Mr Rankin said ACPL would need access to more resources including staff, contractors & specialist advisors, budgets for investigatory work and a streamlined ability to acquire sites. To achieve this he proposed a change in council delegations, so the ACPL board would have authority to proceed up to $15 million, the council’s chief executive, chief financial officer & finance committee chairman could decide on projects in the $15-25 million range, and the committee would retain authority for projects above $25 million.
Other financial aspects included extending the repayment period for funds from the council’s strategic development fund budget from 2 to 4 years for each project, and debt-funding all spending – capital & operational, including accrued interest – to mitigate any volatility impact on rates, repaying it within 4 years.
ACPL would fund a $5 million/year development budget from sales of surplus properties.
After Cllr Quax commented, “I’m not exactly sure what the entire plan is with this,” Mr Rankin gave a few examples: “We have a site in Flat Bush Rd which is the residue from a bigger site for a park. We have received professional valuation advice that, if we spend $100,000 to connect up to water mains, it will add well over $100,000 to value.
“One of our assets is a very dated 1970s mall which the council wants to update before we sell. That‘s what this development budget would be used for as well.
“One thing is about physical work, the other is about the staff time put into a proposal. For example, Wilsher Village in Titirangi – we’re aware of at least another dozen sites where similar developments might be possible. We currently don’t really have the funding to do that activity.”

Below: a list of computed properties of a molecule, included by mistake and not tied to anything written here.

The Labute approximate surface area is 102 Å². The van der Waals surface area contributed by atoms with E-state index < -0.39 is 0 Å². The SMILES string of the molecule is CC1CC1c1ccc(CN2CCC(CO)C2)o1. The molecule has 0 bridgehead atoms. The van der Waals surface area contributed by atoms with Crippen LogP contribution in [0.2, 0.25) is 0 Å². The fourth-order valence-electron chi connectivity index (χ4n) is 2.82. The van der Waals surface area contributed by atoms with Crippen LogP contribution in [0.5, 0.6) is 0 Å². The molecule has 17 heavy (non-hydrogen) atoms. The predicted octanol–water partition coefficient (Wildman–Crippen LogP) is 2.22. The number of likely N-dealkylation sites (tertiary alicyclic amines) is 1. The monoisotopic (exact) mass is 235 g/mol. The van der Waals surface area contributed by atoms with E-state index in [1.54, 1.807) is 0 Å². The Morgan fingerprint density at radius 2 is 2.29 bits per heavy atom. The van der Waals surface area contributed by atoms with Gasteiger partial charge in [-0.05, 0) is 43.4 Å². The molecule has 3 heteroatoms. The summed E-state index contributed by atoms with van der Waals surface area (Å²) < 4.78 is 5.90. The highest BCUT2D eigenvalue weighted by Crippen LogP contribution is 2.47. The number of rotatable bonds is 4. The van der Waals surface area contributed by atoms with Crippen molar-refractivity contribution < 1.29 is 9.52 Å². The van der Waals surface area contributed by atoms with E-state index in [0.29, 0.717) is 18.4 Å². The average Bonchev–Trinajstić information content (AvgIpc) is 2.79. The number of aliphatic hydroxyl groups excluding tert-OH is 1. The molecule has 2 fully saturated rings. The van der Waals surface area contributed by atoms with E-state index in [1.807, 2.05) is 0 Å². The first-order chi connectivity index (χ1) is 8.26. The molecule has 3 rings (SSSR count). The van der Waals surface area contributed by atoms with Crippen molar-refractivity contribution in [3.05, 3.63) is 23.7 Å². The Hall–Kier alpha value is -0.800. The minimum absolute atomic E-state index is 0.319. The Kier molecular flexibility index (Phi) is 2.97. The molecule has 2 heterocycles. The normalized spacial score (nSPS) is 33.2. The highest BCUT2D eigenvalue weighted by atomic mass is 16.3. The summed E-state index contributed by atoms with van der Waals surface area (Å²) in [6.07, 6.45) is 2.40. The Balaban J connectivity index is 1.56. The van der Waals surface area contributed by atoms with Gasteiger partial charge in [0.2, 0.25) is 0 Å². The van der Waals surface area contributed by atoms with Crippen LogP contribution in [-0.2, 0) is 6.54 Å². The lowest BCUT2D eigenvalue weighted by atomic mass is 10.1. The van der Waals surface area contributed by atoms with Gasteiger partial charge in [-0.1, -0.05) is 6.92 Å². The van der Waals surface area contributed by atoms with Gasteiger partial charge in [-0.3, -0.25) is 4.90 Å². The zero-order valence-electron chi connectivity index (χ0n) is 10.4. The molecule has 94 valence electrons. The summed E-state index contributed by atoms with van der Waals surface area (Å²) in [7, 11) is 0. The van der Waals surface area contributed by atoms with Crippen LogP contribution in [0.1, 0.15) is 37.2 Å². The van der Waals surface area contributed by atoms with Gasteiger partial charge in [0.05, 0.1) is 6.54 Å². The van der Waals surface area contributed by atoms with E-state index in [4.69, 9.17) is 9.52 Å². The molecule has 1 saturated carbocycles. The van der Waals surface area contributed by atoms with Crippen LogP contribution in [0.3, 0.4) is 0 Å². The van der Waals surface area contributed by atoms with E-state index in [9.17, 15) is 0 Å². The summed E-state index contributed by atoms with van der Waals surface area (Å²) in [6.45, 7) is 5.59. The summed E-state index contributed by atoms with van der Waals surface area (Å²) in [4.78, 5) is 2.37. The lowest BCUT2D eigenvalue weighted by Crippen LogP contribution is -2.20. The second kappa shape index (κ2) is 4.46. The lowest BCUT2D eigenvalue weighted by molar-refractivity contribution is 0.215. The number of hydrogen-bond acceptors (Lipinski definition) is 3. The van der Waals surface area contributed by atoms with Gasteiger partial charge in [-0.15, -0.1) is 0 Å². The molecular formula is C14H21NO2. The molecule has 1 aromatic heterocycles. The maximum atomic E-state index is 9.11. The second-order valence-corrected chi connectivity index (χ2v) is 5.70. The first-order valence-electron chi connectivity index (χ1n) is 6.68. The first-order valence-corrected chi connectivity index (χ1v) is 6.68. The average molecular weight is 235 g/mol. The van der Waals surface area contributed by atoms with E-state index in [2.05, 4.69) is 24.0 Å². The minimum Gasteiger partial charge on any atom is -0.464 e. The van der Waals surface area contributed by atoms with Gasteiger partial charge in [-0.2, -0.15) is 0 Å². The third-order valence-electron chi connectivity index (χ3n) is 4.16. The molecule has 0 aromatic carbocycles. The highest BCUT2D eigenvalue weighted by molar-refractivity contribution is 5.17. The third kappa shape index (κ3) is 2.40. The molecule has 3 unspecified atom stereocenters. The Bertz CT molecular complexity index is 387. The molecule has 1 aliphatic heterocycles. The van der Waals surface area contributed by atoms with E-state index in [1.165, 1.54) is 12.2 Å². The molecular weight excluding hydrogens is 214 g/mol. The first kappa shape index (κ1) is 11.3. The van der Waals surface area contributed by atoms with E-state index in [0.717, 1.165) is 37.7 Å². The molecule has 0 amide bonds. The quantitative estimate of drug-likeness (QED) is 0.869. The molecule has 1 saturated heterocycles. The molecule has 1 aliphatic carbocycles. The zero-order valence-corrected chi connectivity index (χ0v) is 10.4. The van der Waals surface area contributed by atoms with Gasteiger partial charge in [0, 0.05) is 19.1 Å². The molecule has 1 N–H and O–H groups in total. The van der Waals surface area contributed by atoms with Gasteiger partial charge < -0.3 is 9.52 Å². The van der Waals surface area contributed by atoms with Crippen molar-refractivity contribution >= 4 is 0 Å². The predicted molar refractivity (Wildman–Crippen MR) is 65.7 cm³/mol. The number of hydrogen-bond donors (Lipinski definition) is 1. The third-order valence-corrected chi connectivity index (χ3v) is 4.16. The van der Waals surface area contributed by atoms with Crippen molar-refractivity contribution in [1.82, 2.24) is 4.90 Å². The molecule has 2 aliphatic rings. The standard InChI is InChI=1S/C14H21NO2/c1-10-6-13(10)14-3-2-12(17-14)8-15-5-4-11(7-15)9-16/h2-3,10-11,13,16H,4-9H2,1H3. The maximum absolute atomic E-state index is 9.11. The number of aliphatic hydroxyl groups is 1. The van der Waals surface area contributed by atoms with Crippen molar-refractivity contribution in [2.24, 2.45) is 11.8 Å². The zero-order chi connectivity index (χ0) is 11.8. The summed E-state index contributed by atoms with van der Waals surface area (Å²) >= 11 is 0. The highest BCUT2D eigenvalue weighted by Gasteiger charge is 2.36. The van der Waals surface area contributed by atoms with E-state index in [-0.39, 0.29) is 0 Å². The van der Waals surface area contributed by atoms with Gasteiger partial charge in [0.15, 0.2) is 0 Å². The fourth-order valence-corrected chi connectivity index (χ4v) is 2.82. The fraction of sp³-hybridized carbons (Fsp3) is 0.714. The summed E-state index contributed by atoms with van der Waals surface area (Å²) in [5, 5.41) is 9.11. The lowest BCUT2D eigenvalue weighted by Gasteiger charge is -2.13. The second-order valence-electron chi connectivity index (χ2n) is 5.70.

Cllr Quax: “So it’s not entirely a development process that you’re trying to set up here, where you buy land that’s not in our portfolio?”
Mr Rankin: “The strategic development fund was set up for some site acquisitions, so that’s part of this proposal. A couple of years ago there was a site aggregated in Green Bay. Over time we’ve ended up owning a big chunk of land, but there was a missing bit in the middle. We’ve decided to buy that bit.
“We do not have any intention, nor do we have the money, to do building stuff. Adding to that land – and if developers bring us proposals potentially to unblock a centre – our focus is on the land.
“An example we are looking at is Otahuhu. The council has identified there are blocks of land we own and there are blocks around that we might buy.”
Cllr Quax: “Land around Pakuranga Rd, for example, which is perhaps beyond the scope of the Ameti (Auckland-Manukau eastern transport initiative) project, would you be looking at that as an urban regeneration opportunity?”
Mr Rankin: “We’ve done some work (there) at the request of Auckland Transport, but the opportunities didn’t stack up commercially. Examples where we’re buying land are for stormwater at Takanini – why wouldn’t we get the rest of that block because it’s suitable for housing?”
To finish, Cllr Quax explained his quest for assurance: “In the report it talks about their expanded mandate, limitations of its development scope, so I wanted to be absolutely 100% sure before I vote on this that this is not a development role best left to the private sector rather than facilitate the private sector. We know how risky development is, we see it on a daily basis in the business pages.”
Mr Town: “We are not proposing that ACPL change its takeup & acceptance of development risk. They are not changing the mandate around the way they operate, just a way to do them faster and get better results for the council group.”
Cllr Quax: “On that basis, and assurances from the chief executive & executives of ACPL, I’m happy to support this.”
Attribution: Council committee agenda & debate.